April 06, 2012

Ending A Chapter

On your sleek desk sits a neat stack of papers—the first few pages of your book. You are on a roll, pounding away at the keyboard, flawlessly describing your main character, and beginning his/her story, but how do you know when to end the first chapter?

You can end the first chapter whenever you want to because you are the writer! You can make a chapter as long or as short as you want it to be, but if you are having a hard time figuring out the best time to end a chapter and start a new one, I generally go about it in two ways.

#1. If an event is meant to happen, it’s best to let it have its own chapter.

For a romance novel: If the two characters go out on a date, to let this event unfold completely in a single chapter, and when the date ends (with a goodnight kiss…or a bed), it is time to end the chapter, too. Then start the next chapter with the morning after their date (or intimacy).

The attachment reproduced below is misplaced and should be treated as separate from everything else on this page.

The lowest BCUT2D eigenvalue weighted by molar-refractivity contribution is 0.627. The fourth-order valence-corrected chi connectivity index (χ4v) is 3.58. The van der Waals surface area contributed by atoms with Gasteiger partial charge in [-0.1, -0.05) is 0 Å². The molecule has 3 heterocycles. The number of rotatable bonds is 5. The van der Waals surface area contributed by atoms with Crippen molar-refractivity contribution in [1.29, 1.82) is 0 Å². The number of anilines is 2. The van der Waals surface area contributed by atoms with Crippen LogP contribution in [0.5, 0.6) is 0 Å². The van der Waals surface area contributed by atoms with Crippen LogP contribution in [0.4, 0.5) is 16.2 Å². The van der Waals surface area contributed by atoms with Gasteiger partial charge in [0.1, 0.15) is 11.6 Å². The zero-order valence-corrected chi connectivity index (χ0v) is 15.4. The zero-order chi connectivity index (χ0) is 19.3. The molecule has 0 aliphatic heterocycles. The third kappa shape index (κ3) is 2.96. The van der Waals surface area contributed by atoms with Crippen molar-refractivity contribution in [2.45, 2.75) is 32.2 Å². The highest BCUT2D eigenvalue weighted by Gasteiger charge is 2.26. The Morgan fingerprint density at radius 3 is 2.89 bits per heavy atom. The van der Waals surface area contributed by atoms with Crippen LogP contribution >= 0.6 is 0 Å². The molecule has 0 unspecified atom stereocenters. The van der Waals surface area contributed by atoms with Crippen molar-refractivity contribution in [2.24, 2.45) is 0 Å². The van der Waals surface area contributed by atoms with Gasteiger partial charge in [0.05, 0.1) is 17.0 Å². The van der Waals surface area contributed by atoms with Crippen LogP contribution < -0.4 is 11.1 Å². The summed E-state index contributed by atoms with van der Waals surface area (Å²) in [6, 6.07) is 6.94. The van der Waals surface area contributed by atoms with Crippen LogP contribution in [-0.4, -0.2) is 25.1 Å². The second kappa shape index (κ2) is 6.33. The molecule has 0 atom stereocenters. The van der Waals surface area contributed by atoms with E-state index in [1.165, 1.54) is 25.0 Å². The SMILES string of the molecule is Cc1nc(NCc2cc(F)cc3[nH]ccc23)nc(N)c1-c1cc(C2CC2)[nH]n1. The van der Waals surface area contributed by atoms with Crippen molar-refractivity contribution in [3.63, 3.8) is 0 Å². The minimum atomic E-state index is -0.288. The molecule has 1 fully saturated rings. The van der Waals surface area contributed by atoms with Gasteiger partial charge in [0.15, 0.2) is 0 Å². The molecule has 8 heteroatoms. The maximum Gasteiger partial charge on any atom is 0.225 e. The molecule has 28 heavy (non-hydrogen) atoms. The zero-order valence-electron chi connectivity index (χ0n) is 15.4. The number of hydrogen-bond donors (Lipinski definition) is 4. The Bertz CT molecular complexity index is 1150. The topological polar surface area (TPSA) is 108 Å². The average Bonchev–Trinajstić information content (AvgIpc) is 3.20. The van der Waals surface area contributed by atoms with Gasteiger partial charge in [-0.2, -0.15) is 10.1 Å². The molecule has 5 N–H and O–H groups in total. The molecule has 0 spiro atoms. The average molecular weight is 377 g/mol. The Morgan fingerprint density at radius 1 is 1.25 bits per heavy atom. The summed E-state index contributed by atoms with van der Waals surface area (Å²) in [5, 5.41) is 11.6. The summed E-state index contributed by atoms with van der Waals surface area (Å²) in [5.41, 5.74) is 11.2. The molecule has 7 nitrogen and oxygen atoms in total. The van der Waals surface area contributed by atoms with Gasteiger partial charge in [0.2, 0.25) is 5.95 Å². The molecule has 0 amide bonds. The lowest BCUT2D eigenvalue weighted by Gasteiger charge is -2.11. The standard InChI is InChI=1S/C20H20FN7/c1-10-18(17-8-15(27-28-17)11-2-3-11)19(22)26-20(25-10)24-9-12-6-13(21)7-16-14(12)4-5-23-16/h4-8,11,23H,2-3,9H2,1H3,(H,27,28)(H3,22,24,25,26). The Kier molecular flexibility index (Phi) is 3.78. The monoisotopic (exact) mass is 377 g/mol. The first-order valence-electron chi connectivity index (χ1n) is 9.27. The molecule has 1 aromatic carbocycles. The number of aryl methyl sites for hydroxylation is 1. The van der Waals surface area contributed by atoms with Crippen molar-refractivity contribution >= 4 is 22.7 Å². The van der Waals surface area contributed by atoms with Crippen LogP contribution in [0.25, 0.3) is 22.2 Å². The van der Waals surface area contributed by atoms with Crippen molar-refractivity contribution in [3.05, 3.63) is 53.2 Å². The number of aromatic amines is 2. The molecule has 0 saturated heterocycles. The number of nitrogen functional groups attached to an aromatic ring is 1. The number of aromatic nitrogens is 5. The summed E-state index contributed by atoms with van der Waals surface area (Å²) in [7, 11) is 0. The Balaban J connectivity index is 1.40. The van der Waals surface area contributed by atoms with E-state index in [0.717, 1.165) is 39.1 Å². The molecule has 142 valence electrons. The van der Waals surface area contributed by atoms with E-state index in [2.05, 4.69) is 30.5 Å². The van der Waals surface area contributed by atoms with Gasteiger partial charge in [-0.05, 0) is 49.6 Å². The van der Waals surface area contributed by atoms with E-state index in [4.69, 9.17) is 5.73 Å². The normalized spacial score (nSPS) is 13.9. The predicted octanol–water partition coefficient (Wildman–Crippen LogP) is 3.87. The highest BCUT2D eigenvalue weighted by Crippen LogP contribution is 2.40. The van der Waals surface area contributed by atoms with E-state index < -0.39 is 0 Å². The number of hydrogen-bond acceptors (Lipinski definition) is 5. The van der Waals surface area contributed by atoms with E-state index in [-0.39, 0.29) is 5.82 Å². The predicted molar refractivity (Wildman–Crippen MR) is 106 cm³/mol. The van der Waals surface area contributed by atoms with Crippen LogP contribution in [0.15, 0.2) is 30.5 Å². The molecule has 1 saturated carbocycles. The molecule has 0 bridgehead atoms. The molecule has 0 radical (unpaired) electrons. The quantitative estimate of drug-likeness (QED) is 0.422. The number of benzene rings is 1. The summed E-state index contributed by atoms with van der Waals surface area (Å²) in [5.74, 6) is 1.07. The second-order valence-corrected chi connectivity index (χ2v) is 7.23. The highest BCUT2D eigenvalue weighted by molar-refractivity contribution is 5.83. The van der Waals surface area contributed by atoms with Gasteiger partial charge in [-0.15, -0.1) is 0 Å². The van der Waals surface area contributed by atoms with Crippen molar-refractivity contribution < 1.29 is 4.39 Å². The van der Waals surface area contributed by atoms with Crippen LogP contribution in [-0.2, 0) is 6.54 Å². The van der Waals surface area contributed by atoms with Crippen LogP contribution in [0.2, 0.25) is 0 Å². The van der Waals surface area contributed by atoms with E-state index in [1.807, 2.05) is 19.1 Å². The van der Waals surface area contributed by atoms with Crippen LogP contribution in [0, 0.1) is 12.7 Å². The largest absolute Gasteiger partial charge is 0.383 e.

If you are writing a thriller and there is a part with a lot of action, like an undercover sting or a gun fight, end the chapter when all the action ends and start the next chapter with what follows. For an undercover sting, the next chapter could be devoted to the interrogation(s).

#2. End a chapter with something shocking.

Does the main character have a secret? When you reveal what it is, end the chapter immediately. Ending a chapter this way guarantees that the reader will want to read the next chapter to find out what happens next.

On the other hand, a first chapter might not have as much excitement as a later chapter for it to end on a shocking note, but there are many ways to end it that’ll leave the reader wanting more.
TIP: Read the first chapter from several books similar to yours to see how the authors end them.
Sometimes you just have to listen to your instincts. Are they telling you to end the chapter? Great! Put the proper punctuation mark in place and follow the formatting instructions (from the previous blog) so you can start chapter two.

QUESTION: How is your novel progressing?

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